I am almost unique these days in that I remember World War II. Granted, I was a small child, but some of the memories are vivid even today.
My earliest memory is of the beginning of the war. A group of adults was gathered in my grandmother’s living room in her second-story apartment just off a busy street in Mullens, West Virginia. The grownups were anxious and kept shushing me as they listened to the radio. All I remember from the broadcast was an announcer reading a long list of countries which had declared war.
Early in the war, my mother and father were reconciled after the death of my sister, two years older than me, from polio. My mother and I moved to Oakland, California to live with my father. All the talk those days was about the war. After the Japanese bombing of Pearl Harbor at the end of 1941, tensions of those living on the west coast went up—would we be next?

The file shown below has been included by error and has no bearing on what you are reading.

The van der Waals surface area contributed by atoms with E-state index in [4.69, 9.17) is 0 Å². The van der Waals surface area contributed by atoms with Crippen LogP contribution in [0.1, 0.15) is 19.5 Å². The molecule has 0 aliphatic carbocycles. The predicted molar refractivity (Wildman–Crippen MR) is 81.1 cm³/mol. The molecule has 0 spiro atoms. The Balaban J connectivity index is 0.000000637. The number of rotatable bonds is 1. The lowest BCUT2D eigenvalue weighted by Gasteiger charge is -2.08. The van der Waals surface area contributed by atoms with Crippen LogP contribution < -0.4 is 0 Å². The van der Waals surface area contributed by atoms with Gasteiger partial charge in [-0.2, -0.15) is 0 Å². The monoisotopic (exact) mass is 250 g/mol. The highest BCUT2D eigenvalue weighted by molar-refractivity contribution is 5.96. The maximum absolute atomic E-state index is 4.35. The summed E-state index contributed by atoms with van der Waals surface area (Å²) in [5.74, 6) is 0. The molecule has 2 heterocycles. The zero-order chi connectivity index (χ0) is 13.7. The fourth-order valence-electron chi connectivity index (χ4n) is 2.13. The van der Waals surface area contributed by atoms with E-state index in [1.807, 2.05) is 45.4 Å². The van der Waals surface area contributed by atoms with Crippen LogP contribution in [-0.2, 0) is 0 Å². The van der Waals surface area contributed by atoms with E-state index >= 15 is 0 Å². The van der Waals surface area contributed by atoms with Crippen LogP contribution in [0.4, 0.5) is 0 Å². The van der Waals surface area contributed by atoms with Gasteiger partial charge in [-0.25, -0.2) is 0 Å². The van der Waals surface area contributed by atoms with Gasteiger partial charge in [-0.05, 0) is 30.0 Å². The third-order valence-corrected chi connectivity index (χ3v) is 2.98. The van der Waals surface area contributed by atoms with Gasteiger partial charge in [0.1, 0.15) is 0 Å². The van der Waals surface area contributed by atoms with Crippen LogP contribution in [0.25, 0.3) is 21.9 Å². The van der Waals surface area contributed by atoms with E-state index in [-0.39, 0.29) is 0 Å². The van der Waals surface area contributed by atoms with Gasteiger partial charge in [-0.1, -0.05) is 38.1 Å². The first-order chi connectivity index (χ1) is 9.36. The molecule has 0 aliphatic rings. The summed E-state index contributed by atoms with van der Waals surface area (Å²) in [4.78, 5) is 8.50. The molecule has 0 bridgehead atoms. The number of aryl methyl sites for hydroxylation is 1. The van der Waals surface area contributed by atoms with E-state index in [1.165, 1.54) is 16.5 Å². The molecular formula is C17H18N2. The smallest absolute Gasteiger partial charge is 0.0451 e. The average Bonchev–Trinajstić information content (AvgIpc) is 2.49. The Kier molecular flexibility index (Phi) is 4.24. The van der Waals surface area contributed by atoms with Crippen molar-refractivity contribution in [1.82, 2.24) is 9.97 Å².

Shortages were severe. Gasoline, butter, sugar, canned milk, automobiles, tires, gasoline, fuel oil, coal, firewood, nylon, silk, and shoes all became scarce. The Office of Price Administration (OPA) rationed many items. My parents had to use OPA ration stamps to fuel my mother’s 1936 Chrysler Imperial coupé and my father’s 1939 Chevrolet sedan.
All the talk among adults was when the “duration” of the war would end. I remember that during the summer of 1945, I was away in summer camp when some news about the war came—I don’t remember what—that led to a wild celebration among the boys. For reasons I don’t recall, throwing dirt in the air was the way we celebrated.
More next time.